Salt: The Silent Killer

Salt, also known as table salt, kitchen salt, or rock salt, is a mineral made up of 40 percent sodium and 60 percent chloride (1 gm of sodium is equal 2.5 gm of salt). Salt is essential to our life and we cannot live without it. Sodium is necessary for the movement of electrical charges in the nerves that move our muscles, helps us to regulate the blood’s water content, and serves to balance the acids and bases in the blood. Too little salt in the diet (less than 180 mg of sodium a day) can lead to dizziness, muscle cramps, electrolyte disturbance, certain neurological problems, and death. Too much salt in the diet (more than 500 mg of sodium a day) can lead to hypertension (elevated blood pressure), which is a major risk factor for a heart attack and stroke (cardiovascular and cerebravascular diseases are the first and third leading cause of death in the United States, respectively). Increasing evidence also suggests that the excessive sodium consumption contributes to gastro-esophageal cancer, left ventricular hypertrophy (cardiac enlargement) with heart failure, renal (kidney) disease, loss of bone mass, and edema (fluid retention).

It is estimated that one in three Americans will develop high blood pressure due to a high-sodium consumption, all because more than 95 percent of children and adolescents in America eat too much salt, putting them at greater risk for cardiovascular and cerebravascular diseases as they get older. The Institute of Medicine recommends 1500 mg of sodium per day as the Adequate Intake level and advises everyone to limit sodium intake to less than 2300 mg per day (the amount of sodium in 1 teaspoon of salt), so-called the Tolerable Upper Limit. In the meantime, the average daily sodium intake for Americans age 2 years and older is 3,500 mg, while most Americans consume 8,000 to 10,000 mg of salt a day.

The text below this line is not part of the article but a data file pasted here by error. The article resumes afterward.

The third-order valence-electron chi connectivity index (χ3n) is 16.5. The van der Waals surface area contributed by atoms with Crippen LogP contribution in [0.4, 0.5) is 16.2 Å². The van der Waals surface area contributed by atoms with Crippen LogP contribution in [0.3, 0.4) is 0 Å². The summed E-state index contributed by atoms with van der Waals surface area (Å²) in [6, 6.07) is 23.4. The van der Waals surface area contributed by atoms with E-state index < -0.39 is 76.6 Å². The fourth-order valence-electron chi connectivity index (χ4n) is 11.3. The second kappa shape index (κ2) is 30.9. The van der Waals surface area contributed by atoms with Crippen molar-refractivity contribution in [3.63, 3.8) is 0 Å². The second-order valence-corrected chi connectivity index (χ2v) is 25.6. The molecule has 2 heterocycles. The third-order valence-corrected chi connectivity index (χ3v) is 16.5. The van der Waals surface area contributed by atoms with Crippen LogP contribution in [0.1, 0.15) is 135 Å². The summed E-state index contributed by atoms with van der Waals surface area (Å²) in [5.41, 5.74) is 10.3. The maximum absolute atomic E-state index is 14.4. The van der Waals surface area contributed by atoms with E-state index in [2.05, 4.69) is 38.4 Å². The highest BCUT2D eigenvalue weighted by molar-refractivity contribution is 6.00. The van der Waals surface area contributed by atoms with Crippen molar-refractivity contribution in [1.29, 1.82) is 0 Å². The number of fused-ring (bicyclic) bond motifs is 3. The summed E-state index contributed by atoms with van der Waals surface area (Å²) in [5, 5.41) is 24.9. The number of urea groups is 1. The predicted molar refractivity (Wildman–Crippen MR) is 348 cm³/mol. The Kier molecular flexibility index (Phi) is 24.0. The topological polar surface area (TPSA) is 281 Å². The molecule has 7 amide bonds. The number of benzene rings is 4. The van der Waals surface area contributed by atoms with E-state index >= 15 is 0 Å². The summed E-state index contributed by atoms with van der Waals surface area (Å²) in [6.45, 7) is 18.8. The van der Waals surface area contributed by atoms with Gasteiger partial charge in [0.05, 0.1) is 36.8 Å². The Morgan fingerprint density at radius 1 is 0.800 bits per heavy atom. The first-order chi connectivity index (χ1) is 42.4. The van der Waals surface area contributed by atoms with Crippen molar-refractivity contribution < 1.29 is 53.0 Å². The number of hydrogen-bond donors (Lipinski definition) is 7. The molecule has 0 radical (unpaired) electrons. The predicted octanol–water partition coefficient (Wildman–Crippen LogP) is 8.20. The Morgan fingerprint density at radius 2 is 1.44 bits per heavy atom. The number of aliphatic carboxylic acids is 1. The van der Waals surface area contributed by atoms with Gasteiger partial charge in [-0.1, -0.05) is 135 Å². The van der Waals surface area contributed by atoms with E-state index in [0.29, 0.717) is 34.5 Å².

Surprisingly, we are responsible for only 10 percent of the sodium intake (5% come during the cooking and 5% come from salt added at the table). Another 10 percent come from food that has natural sodium already in […]

By |June 19th, 2013|Categories: Food Addiction||Comments Off

Sugar: The Bitter Truth

We are in love with sugar! In 1770, when sugar was only for the wealthy, the average American ate just 4 pounds of sugar a year. In 1800, we were consuming 18 pounds of sugar a year. By 1900 that number had risen to 90 pounds per year, and in 2012, the average American consumed 168 pounds of sugar a year. The sugar consumption continues escalating exponentially. The recent U.S. Department of Agriculture report revealed that more than half of Americans consume a half pound of sugar daily (that’s shocking 180 pounds of sugar per year!) and an overwhelming 87 percent of U.S. citizens who participated in the five-year, $200 million study, would prefer to ingest a far greater amount (I wonder how we survived the first 200,000 years on the Earth before we invented processed sugar).

Today the average American adult consumes an average of 22 teaspoons of sugar every day (93 gm), the average American child consumes over 32 teaspoons of sugar a day (135 gm), and the average teenage male now consumes more than 42 teaspoons of sugar per day (180 gm). More than half of Americans consume 53 teaspoons of sugar a day (225 gm). For optimal health, adult women should get no more than 6 teaspoons of added sugar each day (25 gm), while men should stay under 9 teaspoons (38 gm). That means, on average, that American adults and children consume between 68 and 100 grams of sugar a day over the recommended allowance!

Added sugar is the most popular ingredient added to foods in the US and found in the wide variety of sweetened foods on grocery store shelves. It comes in the form of soft drinks, energy drinks, sports drinks, fruit drinks, sweets like ice cream, chocolate and candy, baked treats such as cakes, cookies and doughnuts, packaged snacks, cereals, crackers, breads, peanut butter, cured meats, soups, yogurt, sauces, salad dressings, etc, etc, etc. Even condiments have added sugar (one third of ketchup is sugar). Almost all processed foods contain sugar. Ironically, 50 percent of the sugar we consume today comes […]

By |November 5th, 2012|Categories: Food Addiction, Wellness||Comments Off